Idiopathic macular hole : unusual cause of vision loss
Hajji Chaimae, Rajae Daoudi
The Pan African Medical Journal. 2014;18:246. doi:10.11604/pamj.2014.18.246.4791

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Idiopathic macular hole : unusual cause of vision loss

Cite this: The Pan African Medical Journal. 2014;18:246. doi:10.11604/pamj.2014.18.246.4791

Received: 09/06/2014 - Accepted: 06/07/2014 - Published: 26/07/2014

Key words: Idiopathic macular hole, vision loss, visual acuity

© Hajji Chaimae et al. The Pan African Medical Journal - ISSN 1937-8688. This is an Open Access article distributed under the terms of the Creative Commons Attribution License (, which permits unrestricted use, distribution, and reproduction in any medium, provided the original work is properly cited.

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Corresponding author: Hajji Chaimae, Université Mohammed V Souissi, Service d’Ophtalmologie A de l’Hôpital des Spécialités, Centre Hospitalier Universitaire, Rabat, Maroc (

Low visual acuity and asteroid hyalosis


Salim Belhassan1,&, Rajaa Daoudi1


1University of Mohamed V souissi, hôpital des Spécialités, Ophtalology A Department



&Corresponding author
Salim Belhassan, University of Mohamed V Souissi, hôpital des Spécialités, ophtalmology A department, Morocco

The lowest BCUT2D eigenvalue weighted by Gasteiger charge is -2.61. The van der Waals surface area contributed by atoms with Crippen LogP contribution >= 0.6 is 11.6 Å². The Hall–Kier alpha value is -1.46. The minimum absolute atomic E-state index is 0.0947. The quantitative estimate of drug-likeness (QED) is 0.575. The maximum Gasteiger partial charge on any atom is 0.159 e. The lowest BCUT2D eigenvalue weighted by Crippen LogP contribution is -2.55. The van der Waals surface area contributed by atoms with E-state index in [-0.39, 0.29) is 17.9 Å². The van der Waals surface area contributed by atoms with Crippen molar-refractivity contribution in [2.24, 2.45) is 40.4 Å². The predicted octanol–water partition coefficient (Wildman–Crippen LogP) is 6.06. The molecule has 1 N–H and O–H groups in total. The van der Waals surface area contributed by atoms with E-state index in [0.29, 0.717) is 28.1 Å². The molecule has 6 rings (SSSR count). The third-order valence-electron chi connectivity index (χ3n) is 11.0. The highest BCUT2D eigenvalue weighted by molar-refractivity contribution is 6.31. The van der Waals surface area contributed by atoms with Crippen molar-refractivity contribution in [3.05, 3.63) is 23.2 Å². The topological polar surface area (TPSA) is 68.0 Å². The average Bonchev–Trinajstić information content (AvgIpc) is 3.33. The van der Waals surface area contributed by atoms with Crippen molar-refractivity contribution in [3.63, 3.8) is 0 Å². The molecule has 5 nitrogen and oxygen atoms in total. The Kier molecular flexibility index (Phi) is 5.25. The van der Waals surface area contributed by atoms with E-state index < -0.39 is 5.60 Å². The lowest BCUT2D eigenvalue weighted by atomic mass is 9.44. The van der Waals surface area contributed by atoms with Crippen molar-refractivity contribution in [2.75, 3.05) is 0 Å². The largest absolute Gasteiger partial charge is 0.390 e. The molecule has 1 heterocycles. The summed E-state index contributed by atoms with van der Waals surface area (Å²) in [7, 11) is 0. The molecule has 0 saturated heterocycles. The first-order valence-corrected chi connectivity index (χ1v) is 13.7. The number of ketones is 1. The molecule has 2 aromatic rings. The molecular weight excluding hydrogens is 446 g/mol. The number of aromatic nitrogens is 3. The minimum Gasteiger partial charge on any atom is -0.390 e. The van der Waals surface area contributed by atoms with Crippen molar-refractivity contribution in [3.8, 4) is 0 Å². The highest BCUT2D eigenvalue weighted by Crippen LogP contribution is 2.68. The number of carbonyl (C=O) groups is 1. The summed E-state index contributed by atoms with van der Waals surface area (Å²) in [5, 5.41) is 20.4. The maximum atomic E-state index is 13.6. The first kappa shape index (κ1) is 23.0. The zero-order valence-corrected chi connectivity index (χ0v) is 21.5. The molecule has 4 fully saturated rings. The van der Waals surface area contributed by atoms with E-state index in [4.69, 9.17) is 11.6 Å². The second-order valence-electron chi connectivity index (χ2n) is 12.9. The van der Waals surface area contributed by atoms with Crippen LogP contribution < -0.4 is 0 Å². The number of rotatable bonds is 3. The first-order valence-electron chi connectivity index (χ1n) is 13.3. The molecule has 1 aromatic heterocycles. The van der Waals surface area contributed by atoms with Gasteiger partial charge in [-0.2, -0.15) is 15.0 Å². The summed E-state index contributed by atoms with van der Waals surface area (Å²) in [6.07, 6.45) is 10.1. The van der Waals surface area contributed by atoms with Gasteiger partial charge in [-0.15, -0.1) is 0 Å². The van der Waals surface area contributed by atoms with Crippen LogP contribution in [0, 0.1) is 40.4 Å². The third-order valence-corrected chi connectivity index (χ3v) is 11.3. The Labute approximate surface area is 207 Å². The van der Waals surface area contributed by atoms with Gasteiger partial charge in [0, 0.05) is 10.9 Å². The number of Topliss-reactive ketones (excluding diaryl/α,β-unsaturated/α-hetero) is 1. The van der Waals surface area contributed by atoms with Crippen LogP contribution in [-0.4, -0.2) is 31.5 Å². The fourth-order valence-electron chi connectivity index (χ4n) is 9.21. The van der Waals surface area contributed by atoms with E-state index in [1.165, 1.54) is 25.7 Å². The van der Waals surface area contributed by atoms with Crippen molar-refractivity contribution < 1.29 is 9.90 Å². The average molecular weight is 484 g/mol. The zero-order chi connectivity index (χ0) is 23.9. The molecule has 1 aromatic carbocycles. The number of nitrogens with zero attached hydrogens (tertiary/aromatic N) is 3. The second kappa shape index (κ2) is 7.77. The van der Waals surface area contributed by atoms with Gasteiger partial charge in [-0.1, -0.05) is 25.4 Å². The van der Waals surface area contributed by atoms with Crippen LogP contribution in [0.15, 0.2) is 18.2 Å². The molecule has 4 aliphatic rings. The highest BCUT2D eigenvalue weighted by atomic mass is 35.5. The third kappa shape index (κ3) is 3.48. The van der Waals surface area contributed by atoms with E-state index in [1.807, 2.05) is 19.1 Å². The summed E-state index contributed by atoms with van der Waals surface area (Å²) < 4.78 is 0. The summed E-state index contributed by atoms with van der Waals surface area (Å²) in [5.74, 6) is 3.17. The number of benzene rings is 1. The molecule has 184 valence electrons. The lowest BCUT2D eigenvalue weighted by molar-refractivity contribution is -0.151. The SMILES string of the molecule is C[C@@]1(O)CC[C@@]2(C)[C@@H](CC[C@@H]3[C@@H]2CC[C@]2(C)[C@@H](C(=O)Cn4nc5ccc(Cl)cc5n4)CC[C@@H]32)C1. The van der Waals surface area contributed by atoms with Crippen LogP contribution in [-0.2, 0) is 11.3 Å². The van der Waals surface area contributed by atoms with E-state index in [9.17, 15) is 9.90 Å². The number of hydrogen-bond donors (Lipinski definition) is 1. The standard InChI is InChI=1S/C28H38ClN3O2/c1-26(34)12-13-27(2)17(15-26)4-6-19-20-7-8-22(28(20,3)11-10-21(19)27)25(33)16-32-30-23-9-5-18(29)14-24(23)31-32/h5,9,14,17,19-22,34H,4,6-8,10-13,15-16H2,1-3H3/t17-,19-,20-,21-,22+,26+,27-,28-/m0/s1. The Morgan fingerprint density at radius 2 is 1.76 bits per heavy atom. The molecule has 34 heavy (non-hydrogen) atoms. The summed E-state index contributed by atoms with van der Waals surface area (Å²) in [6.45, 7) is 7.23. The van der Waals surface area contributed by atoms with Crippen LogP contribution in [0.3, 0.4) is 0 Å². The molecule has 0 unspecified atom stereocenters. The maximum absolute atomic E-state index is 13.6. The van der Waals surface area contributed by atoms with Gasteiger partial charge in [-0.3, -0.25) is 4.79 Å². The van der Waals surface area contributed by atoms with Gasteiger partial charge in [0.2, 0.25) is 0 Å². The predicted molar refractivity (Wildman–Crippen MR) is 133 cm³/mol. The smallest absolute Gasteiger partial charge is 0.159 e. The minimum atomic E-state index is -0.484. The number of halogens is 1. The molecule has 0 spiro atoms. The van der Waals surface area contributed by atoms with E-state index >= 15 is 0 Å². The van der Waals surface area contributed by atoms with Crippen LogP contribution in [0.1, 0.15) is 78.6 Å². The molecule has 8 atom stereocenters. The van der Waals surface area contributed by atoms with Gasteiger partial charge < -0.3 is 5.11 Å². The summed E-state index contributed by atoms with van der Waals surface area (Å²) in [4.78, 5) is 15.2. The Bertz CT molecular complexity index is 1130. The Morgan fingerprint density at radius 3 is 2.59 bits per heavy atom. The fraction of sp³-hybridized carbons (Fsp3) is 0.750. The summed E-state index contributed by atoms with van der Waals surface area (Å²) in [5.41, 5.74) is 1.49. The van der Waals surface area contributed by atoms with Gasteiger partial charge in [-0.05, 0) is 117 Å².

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A 56 years old man was admitted to the ophthalmology department for low visual acuity since his 45 years old with no amelioration after optic correction. The physical exam found visual acuity at 1/10 on the right eye and 9/10 on the left one, clear cornea, intraocular pressure at 14 mmhg on both eyes, the fundus of the right eye showed multiple yellow mobile vitreous particles that are absent on the left fundus. Asteroid hyalosis is a degenerative condition of the eye involving small white opacities in the vitreous humor. Clinically, these opacities are quite refractile, giving the appearance of stars (or asteroids) shining in the night sky except that ocular asteroids are often quite mobile. Ocular asteroids must be distinguished from the more common typical vitreous floaters, which are usually fibrillar or cellular condensates. The cause of asteroid hyalosis is unknown, but it has been associated with diabetes mellitus, hypertension and hypercholesterolemia. The asteroid bodies are made up of hydroxylapatite, which in turn consists of calcium and phosphates or phospholipids. While asteroid hyalosis does not usually severely affect vision, the floating opacities can be quite annoying, and may interfere significantly with visualization and testing of the retina. The treatment of asteroid hyalosis is usually unnecessary, vitrectomy may occasionally be indicated, for both diagnostic and therapeutic purposes.

Figure 1: Asteroid hyalosis: multiple yellow mobile vitreous particles
































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